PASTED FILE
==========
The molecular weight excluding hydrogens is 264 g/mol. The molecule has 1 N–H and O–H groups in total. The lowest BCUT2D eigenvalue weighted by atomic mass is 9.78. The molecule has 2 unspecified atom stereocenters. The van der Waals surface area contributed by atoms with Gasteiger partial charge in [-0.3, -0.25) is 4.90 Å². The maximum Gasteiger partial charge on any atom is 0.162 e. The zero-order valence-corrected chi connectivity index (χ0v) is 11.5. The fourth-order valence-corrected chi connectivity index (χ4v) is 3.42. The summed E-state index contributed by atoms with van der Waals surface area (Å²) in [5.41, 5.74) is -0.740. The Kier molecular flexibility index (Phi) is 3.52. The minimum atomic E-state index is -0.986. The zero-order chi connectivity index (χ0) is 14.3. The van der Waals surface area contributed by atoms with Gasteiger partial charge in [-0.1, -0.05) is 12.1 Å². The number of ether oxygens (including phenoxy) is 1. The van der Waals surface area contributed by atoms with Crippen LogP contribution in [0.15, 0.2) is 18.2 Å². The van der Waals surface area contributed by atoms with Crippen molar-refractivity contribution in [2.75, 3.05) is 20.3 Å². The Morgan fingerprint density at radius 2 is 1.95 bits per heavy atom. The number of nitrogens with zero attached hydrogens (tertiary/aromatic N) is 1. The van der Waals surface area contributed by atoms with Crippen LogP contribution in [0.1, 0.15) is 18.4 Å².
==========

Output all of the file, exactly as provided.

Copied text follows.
The molecular weight excluding hydrogens is 264 g/mol. The molecule has 1 N–H and O–H groups in total. The lowest BCUT2D eigenvalue weighted by atomic mass is 9.78. The molecule has 2 unspecified atom stereocenters. The van der Waals surface area contributed by atoms with Gasteiger partial charge in [-0.3, -0.25) is 4.90 Å². The maximum Gasteiger partial charge on any atom is 0.162 e. The zero-order valence-corrected chi connectivity index (χ0v) is 11.5. The fourth-order valence-corrected chi connectivity index (χ4v) is 3.42. The summed E-state index contributed by atoms with van der Waals surface area (Å²) in [5.41, 5.74) is -0.740. The Kier molecular flexibility index (Phi) is 3.52. The minimum atomic E-state index is -0.986. The zero-order chi connectivity index (χ0) is 14.3. The van der Waals surface area contributed by atoms with Gasteiger partial charge in [-0.1, -0.05) is 12.1 Å². The number of ether oxygens (including phenoxy) is 1. The van der Waals surface area contributed by atoms with Crippen LogP contribution in [0.15, 0.2) is 18.2 Å². The van der Waals surface area contributed by atoms with Crippen molar-refractivity contribution in [2.75, 3.05) is 20.3 Å². The Morgan fingerprint density at radius 2 is 1.95 bits per heavy atom. The number of nitrogens with zero attached hydrogens (tertiary/aromatic N) is 1. The van der Waals surface area contributed by atoms with Crippen LogP contribution in [0.1, 0.15) is 18.4 Å².